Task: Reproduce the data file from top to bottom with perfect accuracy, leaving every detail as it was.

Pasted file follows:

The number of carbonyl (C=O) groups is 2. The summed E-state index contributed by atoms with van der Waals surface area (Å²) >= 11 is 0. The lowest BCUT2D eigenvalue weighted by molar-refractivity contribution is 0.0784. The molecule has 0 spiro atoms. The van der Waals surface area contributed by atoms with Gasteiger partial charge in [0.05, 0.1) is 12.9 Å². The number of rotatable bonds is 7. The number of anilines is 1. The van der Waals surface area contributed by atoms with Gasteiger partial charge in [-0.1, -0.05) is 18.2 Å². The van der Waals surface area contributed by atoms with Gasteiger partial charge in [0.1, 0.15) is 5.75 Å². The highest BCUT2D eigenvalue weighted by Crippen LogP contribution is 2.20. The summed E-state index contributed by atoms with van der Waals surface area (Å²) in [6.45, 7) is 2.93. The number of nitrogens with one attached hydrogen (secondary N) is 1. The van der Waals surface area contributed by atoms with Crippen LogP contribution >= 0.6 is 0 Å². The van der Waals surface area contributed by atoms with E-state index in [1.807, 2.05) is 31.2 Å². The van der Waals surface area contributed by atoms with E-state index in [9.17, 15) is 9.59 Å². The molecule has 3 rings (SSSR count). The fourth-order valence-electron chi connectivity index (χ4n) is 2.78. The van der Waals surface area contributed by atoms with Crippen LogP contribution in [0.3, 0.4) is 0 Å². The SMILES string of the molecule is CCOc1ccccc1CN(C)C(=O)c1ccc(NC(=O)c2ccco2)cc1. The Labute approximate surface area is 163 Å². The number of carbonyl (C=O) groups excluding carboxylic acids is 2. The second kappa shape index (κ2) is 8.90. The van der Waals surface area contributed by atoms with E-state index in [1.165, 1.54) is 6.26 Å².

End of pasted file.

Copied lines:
The number of carbonyl (C=O) groups is 2. The summed E-state index contributed by atoms with van der Waals surface area (Å²) >= 11 is 0. The lowest BCUT2D eigenvalue weighted by molar-refractivity contribution is 0.0784. The molecule has 0 spiro atoms. The van der Waals surface area contributed by atoms with Gasteiger partial charge in [0.05, 0.1) is 12.9 Å². The number of rotatable bonds is 7. The number of anilines is 1. The van der Waals surface area contributed by atoms with Gasteiger partial charge in [-0.1, -0.05) is 18.2 Å². The van der Waals surface area contributed by atoms with Gasteiger partial charge in [0.1, 0.15) is 5.75 Å². The highest BCUT2D eigenvalue weighted by Crippen LogP contribution is 2.20. The summed E-state index contributed by atoms with van der Waals surface area (Å²) in [6.45, 7) is 2.93. The number of nitrogens with one attached hydrogen (secondary N) is 1. The van der Waals surface area contributed by atoms with Crippen LogP contribution >= 0.6 is 0 Å². The van der Waals surface area contributed by atoms with E-state index in [1.807, 2.05) is 31.2 Å². The van der Waals surface area contributed by atoms with E-state index in [9.17, 15) is 9.59 Å². The molecule has 3 rings (SSSR count). The fourth-order valence-electron chi connectivity index (χ4n) is 2.78. The van der Waals surface area contributed by atoms with Crippen LogP contribution in [0.3, 0.4) is 0 Å². The SMILES string of the molecule is CCOc1ccccc1CN(C)C(=O)c1ccc(NC(=O)c2ccco2)cc1. The Labute approximate surface area is 163 Å². The number of carbonyl (C=O) groups excluding carboxylic acids is 2. The second kappa shape index (κ2) is 8.90. The van der Waals surface area contributed by atoms with E-state index in [1.165, 1.54) is 6.26 Å².